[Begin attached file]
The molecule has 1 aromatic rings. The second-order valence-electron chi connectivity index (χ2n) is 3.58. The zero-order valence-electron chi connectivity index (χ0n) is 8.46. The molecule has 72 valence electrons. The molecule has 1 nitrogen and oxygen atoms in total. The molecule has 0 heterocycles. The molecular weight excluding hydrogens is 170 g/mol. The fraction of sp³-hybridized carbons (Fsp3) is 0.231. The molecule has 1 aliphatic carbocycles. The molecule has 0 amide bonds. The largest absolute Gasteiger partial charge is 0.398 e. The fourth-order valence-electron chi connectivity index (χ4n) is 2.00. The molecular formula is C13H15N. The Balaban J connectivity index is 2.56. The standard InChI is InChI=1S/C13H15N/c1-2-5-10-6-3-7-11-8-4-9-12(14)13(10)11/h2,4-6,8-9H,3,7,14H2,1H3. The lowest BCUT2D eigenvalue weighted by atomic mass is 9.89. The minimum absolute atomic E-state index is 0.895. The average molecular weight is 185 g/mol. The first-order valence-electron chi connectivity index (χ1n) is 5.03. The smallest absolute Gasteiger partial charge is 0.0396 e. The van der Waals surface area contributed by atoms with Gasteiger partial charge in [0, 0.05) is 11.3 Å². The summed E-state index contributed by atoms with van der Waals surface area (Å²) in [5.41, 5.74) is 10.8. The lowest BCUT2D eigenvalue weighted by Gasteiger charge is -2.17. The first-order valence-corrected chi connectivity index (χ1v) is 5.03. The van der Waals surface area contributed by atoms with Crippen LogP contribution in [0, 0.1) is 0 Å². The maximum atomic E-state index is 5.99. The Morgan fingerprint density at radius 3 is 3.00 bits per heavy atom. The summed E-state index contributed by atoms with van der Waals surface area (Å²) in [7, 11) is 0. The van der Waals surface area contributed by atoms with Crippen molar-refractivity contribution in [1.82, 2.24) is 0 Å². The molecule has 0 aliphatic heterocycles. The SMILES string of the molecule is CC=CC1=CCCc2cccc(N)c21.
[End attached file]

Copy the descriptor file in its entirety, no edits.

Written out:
The molecule has 1 aromatic rings. The second-order valence-electron chi connectivity index (χ2n) is 3.58. The zero-order valence-electron chi connectivity index (χ0n) is 8.46. The molecule has 72 valence electrons. The molecule has 1 nitrogen and oxygen atoms in total. The molecule has 0 heterocycles. The molecular weight excluding hydrogens is 170 g/mol. The fraction of sp³-hybridized carbons (Fsp3) is 0.231. The molecule has 1 aliphatic carbocycles. The molecule has 0 amide bonds. The largest absolute Gasteiger partial charge is 0.398 e. The fourth-order valence-electron chi connectivity index (χ4n) is 2.00. The molecular formula is C13H15N. The Balaban J connectivity index is 2.56. The standard InChI is InChI=1S/C13H15N/c1-2-5-10-6-3-7-11-8-4-9-12(14)13(10)11/h2,4-6,8-9H,3,7,14H2,1H3. The lowest BCUT2D eigenvalue weighted by atomic mass is 9.89. The minimum absolute atomic E-state index is 0.895. The average molecular weight is 185 g/mol. The first-order valence-electron chi connectivity index (χ1n) is 5.03. The smallest absolute Gasteiger partial charge is 0.0396 e. The van der Waals surface area contributed by atoms with Gasteiger partial charge in [0, 0.05) is 11.3 Å². The summed E-state index contributed by atoms with van der Waals surface area (Å²) in [5.41, 5.74) is 10.8. The lowest BCUT2D eigenvalue weighted by Gasteiger charge is -2.17. The first-order valence-corrected chi connectivity index (χ1v) is 5.03. The van der Waals surface area contributed by atoms with Crippen LogP contribution in [0, 0.1) is 0 Å². The maximum atomic E-state index is 5.99. The Morgan fingerprint density at radius 3 is 3.00 bits per heavy atom. The summed E-state index contributed by atoms with van der Waals surface area (Å²) in [7, 11) is 0. The van der Waals surface area contributed by atoms with Crippen molar-refractivity contribution in [1.82, 2.24) is 0 Å². The molecule has 0 aliphatic heterocycles. The SMILES string of the molecule is CC=CC1=CCCc2cccc(N)c21.